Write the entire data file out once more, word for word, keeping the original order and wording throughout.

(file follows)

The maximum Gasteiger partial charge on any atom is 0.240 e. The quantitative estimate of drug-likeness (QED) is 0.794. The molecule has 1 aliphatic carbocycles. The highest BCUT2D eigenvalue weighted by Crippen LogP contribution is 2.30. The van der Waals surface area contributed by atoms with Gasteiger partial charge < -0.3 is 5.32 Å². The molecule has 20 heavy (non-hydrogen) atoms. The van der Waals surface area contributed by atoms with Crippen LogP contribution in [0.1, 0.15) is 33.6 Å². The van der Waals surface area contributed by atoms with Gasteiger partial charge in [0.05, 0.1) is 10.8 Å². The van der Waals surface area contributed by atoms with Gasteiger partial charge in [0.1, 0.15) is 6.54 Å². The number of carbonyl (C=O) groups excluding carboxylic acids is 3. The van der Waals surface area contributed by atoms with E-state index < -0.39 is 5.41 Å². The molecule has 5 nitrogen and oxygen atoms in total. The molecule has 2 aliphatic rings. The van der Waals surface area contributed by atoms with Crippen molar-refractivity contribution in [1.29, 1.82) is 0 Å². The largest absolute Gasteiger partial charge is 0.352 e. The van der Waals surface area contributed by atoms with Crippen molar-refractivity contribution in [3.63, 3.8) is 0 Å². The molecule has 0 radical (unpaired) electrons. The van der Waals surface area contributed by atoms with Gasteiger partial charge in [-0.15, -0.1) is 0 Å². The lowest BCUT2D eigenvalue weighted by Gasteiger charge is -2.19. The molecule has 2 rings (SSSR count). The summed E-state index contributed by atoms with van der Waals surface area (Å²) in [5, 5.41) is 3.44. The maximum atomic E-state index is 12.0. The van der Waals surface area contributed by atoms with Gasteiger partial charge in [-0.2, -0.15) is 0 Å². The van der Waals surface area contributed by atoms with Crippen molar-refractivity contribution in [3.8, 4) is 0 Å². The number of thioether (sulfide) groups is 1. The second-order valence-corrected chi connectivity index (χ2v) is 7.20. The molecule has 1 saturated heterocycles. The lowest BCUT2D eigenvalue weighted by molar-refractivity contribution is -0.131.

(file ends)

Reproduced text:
The maximum Gasteiger partial charge on any atom is 0.240 e. The quantitative estimate of drug-likeness (QED) is 0.794. The molecule has 1 aliphatic carbocycles. The highest BCUT2D eigenvalue weighted by Crippen LogP contribution is 2.30. The van der Waals surface area contributed by atoms with Gasteiger partial charge < -0.3 is 5.32 Å². The molecule has 20 heavy (non-hydrogen) atoms. The van der Waals surface area contributed by atoms with Crippen LogP contribution in [0.1, 0.15) is 33.6 Å². The van der Waals surface area contributed by atoms with Gasteiger partial charge in [0.05, 0.1) is 10.8 Å². The van der Waals surface area contributed by atoms with Gasteiger partial charge in [0.1, 0.15) is 6.54 Å². The number of carbonyl (C=O) groups excluding carboxylic acids is 3. The van der Waals surface area contributed by atoms with E-state index < -0.39 is 5.41 Å². The molecule has 5 nitrogen and oxygen atoms in total. The molecule has 2 aliphatic rings. The van der Waals surface area contributed by atoms with Crippen molar-refractivity contribution in [1.29, 1.82) is 0 Å². The largest absolute Gasteiger partial charge is 0.352 e. The van der Waals surface area contributed by atoms with Crippen molar-refractivity contribution in [3.63, 3.8) is 0 Å². The molecule has 0 radical (unpaired) electrons. The van der Waals surface area contributed by atoms with Gasteiger partial charge in [-0.15, -0.1) is 0 Å². The lowest BCUT2D eigenvalue weighted by Gasteiger charge is -2.19. The molecule has 2 rings (SSSR count). The summed E-state index contributed by atoms with van der Waals surface area (Å²) in [5, 5.41) is 3.44. The maximum atomic E-state index is 12.0. The van der Waals surface area contributed by atoms with Gasteiger partial charge in [-0.2, -0.15) is 0 Å². The van der Waals surface area contributed by atoms with Crippen molar-refractivity contribution in [3.8, 4) is 0 Å². The number of thioether (sulfide) groups is 1. The second-order valence-corrected chi connectivity index (χ2v) is 7.20. The molecule has 1 saturated heterocycles. The lowest BCUT2D eigenvalue weighted by molar-refractivity contribution is -0.131.